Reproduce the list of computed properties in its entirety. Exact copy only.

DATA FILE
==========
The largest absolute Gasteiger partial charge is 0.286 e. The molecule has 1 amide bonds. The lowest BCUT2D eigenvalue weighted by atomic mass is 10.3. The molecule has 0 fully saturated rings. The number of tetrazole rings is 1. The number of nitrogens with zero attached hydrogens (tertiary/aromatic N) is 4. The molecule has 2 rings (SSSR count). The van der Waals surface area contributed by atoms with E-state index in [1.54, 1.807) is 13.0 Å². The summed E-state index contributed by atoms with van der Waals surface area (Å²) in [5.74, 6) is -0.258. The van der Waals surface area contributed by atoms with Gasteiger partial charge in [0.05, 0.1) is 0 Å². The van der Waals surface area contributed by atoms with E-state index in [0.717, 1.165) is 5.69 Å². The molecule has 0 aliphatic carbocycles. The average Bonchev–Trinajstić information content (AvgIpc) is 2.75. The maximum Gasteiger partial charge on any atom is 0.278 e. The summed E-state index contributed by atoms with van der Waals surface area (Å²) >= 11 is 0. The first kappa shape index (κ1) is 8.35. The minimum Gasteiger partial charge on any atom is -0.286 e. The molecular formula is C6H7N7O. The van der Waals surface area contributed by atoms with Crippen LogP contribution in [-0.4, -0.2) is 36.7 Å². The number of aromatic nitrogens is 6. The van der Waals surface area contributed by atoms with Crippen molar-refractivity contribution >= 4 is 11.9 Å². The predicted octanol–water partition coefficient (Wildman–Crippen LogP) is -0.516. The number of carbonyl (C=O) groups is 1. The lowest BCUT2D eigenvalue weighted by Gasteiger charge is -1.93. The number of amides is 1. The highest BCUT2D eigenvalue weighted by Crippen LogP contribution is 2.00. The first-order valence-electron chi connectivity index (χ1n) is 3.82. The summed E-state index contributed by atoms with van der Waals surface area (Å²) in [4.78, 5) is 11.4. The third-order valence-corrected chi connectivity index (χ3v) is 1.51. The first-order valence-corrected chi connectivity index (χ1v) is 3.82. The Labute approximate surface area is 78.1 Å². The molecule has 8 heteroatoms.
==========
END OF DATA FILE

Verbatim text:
The largest absolute Gasteiger partial charge is 0.286 e. The molecule has 1 amide bonds. The lowest BCUT2D eigenvalue weighted by atomic mass is 10.3. The molecule has 0 fully saturated rings. The number of tetrazole rings is 1. The number of nitrogens with zero attached hydrogens (tertiary/aromatic N) is 4. The molecule has 2 rings (SSSR count). The van der Waals surface area contributed by atoms with E-state index in [1.54, 1.807) is 13.0 Å². The summed E-state index contributed by atoms with van der Waals surface area (Å²) in [5.74, 6) is -0.258. The van der Waals surface area contributed by atoms with Gasteiger partial charge in [0.05, 0.1) is 0 Å². The van der Waals surface area contributed by atoms with E-state index in [0.717, 1.165) is 5.69 Å². The molecule has 0 aliphatic carbocycles. The average Bonchev–Trinajstić information content (AvgIpc) is 2.75. The maximum Gasteiger partial charge on any atom is 0.278 e. The summed E-state index contributed by atoms with van der Waals surface area (Å²) >= 11 is 0. The first kappa shape index (κ1) is 8.35. The minimum Gasteiger partial charge on any atom is -0.286 e. The molecular formula is C6H7N7O. The van der Waals surface area contributed by atoms with Crippen LogP contribution in [-0.4, -0.2) is 36.7 Å². The number of aromatic nitrogens is 6. The van der Waals surface area contributed by atoms with Crippen molar-refractivity contribution >= 4 is 11.9 Å². The predicted octanol–water partition coefficient (Wildman–Crippen LogP) is -0.516. The number of carbonyl (C=O) groups is 1. The lowest BCUT2D eigenvalue weighted by Gasteiger charge is -1.93. The number of amides is 1. The highest BCUT2D eigenvalue weighted by Crippen LogP contribution is 2.00. The first-order valence-electron chi connectivity index (χ1n) is 3.82. The summed E-state index contributed by atoms with van der Waals surface area (Å²) in [4.78, 5) is 11.4. The third-order valence-corrected chi connectivity index (χ3v) is 1.51. The first-order valence-corrected chi connectivity index (χ1v) is 3.82. The Labute approximate surface area is 78.1 Å². The molecule has 8 heteroatoms.